“To a Wall of Flame . . .” may seem at first to inhabit the familiar structure of Romantic meditative poems, the ABA arrangement of such old chestnuts as “Tintern Abbey” and “Frost at Midnight,” in which the present moment leads to recollection of some past which, in turn, reconfigures the present to which the poet returns at the end. Levis does inhabit this structure, but with crucial differences. For one thing, he constructs the past out of imagination as much as memory. He writes “I think my father longed . . .” and then he enters that conjectured scene entirely. And the moment of transport offers no solving knowledge, as it does in Wordsworth and Coleridge. Instead, it burns into the center of the narrative a kind of lyrical brush fire (“His desire to be grass . . .”) the meaning of which remains inscrutable even to the father. Levis also complicates the movement between past and present by laminating multiple layers onto each. The poem unfolds, in fact, as a series of time lapses. The 1969 of the title becomes the late seventies of the opening, which leads to the 1957 of the father’s reverie. Then the poet returns to the present, in which he attempts to extrapolate meaning from the imagined scene. And this attempt leads him away in time again, to 1969 and the steel mill of the title:

I remember, once,
In the steel mill where I worked,
Someone opened the door of the furnace
And I glanced in at the simple,
Quick and blank erasures the flames made of iron,
Of everything on earth.
It was reverence I felt then, and did not know why,
I do not know even now why my father
Lived out his one life
Farming two hundred acres of gray Málaga vines
And peach trees twisted
By winter. They lived, I think,
Because his hatred of them was entire,
And wordless.

The poem doesn’t suggest clear stages for knowledge of the self, the other, and the past. Rather, it depicts a series of overlays, elusive and sometimes illusory slices of time that the individual holds together with both doubt (“I do not know even now”) and a faith that ultimately boils down to sheer tenacity (“They lived, I think, / Because his hatred of them was entire”). Formed from glides and segues that both fragment the poem into its constituent moments and incorporate those moments into a sweeping whole, this structure not only reflects but enacts our deep human need to give shape to experience, while accounting for gaps and discontinuities.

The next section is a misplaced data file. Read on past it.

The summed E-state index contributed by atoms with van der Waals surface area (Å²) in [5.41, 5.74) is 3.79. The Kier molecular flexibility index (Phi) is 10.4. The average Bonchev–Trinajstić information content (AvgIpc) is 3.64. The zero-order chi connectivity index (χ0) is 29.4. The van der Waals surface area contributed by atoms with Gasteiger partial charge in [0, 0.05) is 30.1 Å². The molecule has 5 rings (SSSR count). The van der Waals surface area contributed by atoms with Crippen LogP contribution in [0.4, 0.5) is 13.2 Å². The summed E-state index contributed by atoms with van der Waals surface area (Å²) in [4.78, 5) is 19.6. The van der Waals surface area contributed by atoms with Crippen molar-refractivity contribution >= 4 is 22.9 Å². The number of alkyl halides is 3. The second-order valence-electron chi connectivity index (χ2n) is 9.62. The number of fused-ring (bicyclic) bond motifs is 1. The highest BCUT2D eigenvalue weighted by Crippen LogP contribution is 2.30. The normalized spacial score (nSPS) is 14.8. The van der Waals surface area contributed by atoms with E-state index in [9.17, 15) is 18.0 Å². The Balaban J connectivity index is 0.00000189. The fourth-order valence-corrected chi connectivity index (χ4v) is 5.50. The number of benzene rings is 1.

Certainly, you could say that all poems give shape to experience. But in Levis’s work this endeavor often becomes the very subject of the poem, one that he dramatizes by balancing narrative and lyric approaches. These days—long after novels and movies have taken the place of the epic—the poem which combines narrative and lyric has become something of a default genre. But for Levis this fusion is never a default. He understands its challenges and opportunities, as well as the desires that necessitate it. Foremost, he understands how the lyric/narrative duality so often links with the split between the individual and the culture. That correlation is never as simple as it may seem. Song or lyricism can stand for transport, for the flight of the subjective self, as in the father’s reverie in the car or the son’s “reverence” when looking into the flames, while narrative can remain the more social form. But this scheme sometimes reverses itself, too. Narrative can figure as personal, as in “telling one’s story.” (In Ellen Bryant Voigt’s poem “Song and Story,” for example, we find this incisive line: “pain is not a song; it is a story.”) Lyric or song can also register as collective by nature: think of ballads or of lullabies. After all, what is musical form if not a contract among some community, real or imagined? Even in a free verse poem with varying line lengths, such as “To a Wall of Flame . . . ,” the rhythm and lineation themselves are mediating forces, implying that individual expression has been submitted to some outside arbitration. It’s like a dance: even your most outlandish moves must give to the beat.